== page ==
Supply Chain Matters does not normally cite or comment on the huge plethora of opinion research studies concerning the discipline and state of global supply chain management.  By our view, there are too many outlets, beyond experienced analyst anchored firms, producing so called research vs. opinion of the day among a limited set of respondents.

We were recently able to obtain a copy of The Chief Supply Chain Officer Report 2013, Pulse of the Profession, conducted and compiled by SCM World, and we were impressed with the research approach as well as the key findings. The full report is available for no-cost download by registered members of SCM World and is well worth a reading. An Executive Summary can be obtained by no-cost registration.

This is fourth year of this particular study and the continuity of the study and its findings adds particular meaning. This year’s research survey was conducted during late July and August of this year and was noted as including over 750 completed responses, which is a substantial study considering today’s practices in these types of surveys. It is current and timely.

The goal of this commentary is not to re-produce the findings but rather to add some of our impressions to the findings. SCM World, the authors of the report have done a great job of articulating individual findings.

Our impressions are the following:

More and more, senior supply chain executives now have a seat at the senior executive table but that comes with the reality check of added accountabilities. According to the summarized findings, supply chain leaders are apparently caught in the middle of rising customer demands and expectations and the global growth ambitions of their firm’s management teams.  The conundrum of objectives directed at continued reductions in costs while helping to grow the business are being taken on. There is rather interesting detail that points to how these pressures now manifest themselves in stated supply chain process and management objectives, which should capture the attention of peer supply chain executives.

By our Supply Chain Matters lens, this is not an area that is addressed by summarizing multiple years of industry performance and metrics, but rather leadership for weighting and interpreting key business objectives to required supply chain outcomes.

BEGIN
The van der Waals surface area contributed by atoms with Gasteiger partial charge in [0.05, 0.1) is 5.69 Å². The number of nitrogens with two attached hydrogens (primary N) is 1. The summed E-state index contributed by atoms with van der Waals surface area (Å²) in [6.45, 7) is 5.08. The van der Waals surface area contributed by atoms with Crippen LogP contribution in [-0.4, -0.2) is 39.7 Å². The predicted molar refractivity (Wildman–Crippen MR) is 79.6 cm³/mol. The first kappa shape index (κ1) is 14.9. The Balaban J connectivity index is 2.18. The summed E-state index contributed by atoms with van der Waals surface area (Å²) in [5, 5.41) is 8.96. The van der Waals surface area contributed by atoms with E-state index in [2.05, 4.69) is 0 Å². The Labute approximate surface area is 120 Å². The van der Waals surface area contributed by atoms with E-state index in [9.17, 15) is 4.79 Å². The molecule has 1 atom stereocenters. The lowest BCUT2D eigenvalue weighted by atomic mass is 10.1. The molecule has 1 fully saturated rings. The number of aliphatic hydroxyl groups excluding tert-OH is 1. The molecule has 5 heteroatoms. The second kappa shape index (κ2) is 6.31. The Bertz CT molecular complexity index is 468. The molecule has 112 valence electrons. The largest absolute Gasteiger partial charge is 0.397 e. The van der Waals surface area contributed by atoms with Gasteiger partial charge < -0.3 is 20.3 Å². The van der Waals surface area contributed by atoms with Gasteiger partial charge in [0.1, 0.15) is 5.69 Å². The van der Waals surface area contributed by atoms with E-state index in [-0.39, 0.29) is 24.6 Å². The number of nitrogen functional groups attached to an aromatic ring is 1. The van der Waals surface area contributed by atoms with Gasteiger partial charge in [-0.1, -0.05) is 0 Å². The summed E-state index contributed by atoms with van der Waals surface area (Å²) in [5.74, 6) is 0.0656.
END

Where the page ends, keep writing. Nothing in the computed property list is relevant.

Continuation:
The report further provides compelling evidence on the impact that omnichannel online fulfillment is having on retail supply chains as well as key suppliers to retail.  The report concludes: “the omnichannel model is swamping traditional store-based operations.”

We were fascinated with some of the findings related to changing perspectives and landscapes surrounding the firm’s supply chain related social and environmental responsibilities (SER). Responses point to more and more focus towards leading corporate social responsibility efforts, while consumer willingness to pay for socially responsible products remains low. SER efforts continue to be driven by cost and efficiency goals, but the recent visibility to health and safety issues has increased the ranking of health and safety objectives across the global supply chain

Concerning the area of supply chain risk management, the authors point to responses indicating easing concerns in this area. Executives actually quantified multi-million impacts of recent risk events in their responses and the report authors conclude that this easing stems from supply chain teams investing in risk sensing and management capabilities these past few years.  Survey findings rank the top ten risk mitigation practices, and by our view, tend to have a procurement focused bias toward continuity of supply. Report authors point to more executive mindshare now focused on other cost and price risks which we believe, further reinforces a procurement lens, and perhaps the need for broader cross-functional perspectives related to other forms of key risk.

In these times, no supply executive survey neglects to reinforce the challenges related to overall talent management and the annual occurrence of this particular survey provides a historic perspective to some progress being made in this area. The findings point to specific successes in knowledge workforce development but efforts to provide an overall compelling career management perspective in supply chain remains challenging. Again, there is interesting data related to different perspectives, a broader skills umbrella, and advocating for broader cross functional and cross business training initiatives.

Overall, we view this research as insightful and thought-provoking, and recommend that industry supply chain executives take the time to review and absorb the findings.

Bob Ferrari